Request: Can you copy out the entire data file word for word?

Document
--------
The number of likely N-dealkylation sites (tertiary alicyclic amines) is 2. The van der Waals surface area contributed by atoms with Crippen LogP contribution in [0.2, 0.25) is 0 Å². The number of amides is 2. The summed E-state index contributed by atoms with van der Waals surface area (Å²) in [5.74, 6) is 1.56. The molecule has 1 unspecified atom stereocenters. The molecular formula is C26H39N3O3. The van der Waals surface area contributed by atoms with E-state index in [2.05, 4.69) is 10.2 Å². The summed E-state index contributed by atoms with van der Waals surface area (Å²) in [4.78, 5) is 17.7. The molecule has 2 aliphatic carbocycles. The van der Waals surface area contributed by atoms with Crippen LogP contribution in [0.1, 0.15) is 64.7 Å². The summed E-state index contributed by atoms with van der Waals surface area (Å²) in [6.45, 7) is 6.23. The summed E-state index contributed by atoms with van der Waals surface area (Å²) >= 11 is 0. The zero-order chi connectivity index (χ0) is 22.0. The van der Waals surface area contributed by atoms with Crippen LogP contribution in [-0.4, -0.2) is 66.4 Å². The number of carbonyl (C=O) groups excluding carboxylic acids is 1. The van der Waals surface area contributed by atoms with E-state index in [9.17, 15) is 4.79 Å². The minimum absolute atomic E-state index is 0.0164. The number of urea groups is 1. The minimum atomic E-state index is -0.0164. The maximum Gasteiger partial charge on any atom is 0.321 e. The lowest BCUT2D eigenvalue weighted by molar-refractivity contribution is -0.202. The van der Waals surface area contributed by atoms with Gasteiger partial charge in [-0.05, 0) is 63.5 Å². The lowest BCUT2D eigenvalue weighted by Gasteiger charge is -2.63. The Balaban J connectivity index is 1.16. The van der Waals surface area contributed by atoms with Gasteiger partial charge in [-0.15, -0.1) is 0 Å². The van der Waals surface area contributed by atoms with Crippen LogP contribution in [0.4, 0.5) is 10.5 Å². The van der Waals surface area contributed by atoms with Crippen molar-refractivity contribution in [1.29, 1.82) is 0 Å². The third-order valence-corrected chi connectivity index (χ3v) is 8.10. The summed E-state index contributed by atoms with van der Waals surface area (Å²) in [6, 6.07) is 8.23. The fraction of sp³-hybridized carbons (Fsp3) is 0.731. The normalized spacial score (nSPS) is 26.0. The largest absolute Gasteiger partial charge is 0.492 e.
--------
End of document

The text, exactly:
The number of likely N-dealkylation sites (tertiary alicyclic amines) is 2. The van der Waals surface area contributed by atoms with Crippen LogP contribution in [0.2, 0.25) is 0 Å². The number of amides is 2. The summed E-state index contributed by atoms with van der Waals surface area (Å²) in [5.74, 6) is 1.56. The molecule has 1 unspecified atom stereocenters. The molecular formula is C26H39N3O3. The van der Waals surface area contributed by atoms with E-state index in [2.05, 4.69) is 10.2 Å². The summed E-state index contributed by atoms with van der Waals surface area (Å²) in [4.78, 5) is 17.7. The molecule has 2 aliphatic carbocycles. The van der Waals surface area contributed by atoms with Crippen LogP contribution in [0.1, 0.15) is 64.7 Å². The summed E-state index contributed by atoms with van der Waals surface area (Å²) in [6.45, 7) is 6.23. The summed E-state index contributed by atoms with van der Waals surface area (Å²) >= 11 is 0. The zero-order chi connectivity index (χ0) is 22.0. The van der Waals surface area contributed by atoms with Crippen LogP contribution in [-0.4, -0.2) is 66.4 Å². The number of carbonyl (C=O) groups excluding carboxylic acids is 1. The van der Waals surface area contributed by atoms with E-state index in [9.17, 15) is 4.79 Å². The minimum absolute atomic E-state index is 0.0164. The number of urea groups is 1. The minimum atomic E-state index is -0.0164. The maximum Gasteiger partial charge on any atom is 0.321 e. The lowest BCUT2D eigenvalue weighted by molar-refractivity contribution is -0.202. The van der Waals surface area contributed by atoms with Gasteiger partial charge in [-0.05, 0) is 63.5 Å². The lowest BCUT2D eigenvalue weighted by Gasteiger charge is -2.63. The Balaban J connectivity index is 1.16. The van der Waals surface area contributed by atoms with Gasteiger partial charge in [-0.15, -0.1) is 0 Å². The van der Waals surface area contributed by atoms with Crippen LogP contribution in [0.4, 0.5) is 10.5 Å². The van der Waals surface area contributed by atoms with Crippen molar-refractivity contribution in [1.29, 1.82) is 0 Å². The third-order valence-corrected chi connectivity index (χ3v) is 8.10. The summed E-state index contributed by atoms with van der Waals surface area (Å²) in [6, 6.07) is 8.23. The fraction of sp³-hybridized carbons (Fsp3) is 0.731. The normalized spacial score (nSPS) is 26.0. The largest absolute Gasteiger partial charge is 0.492 e.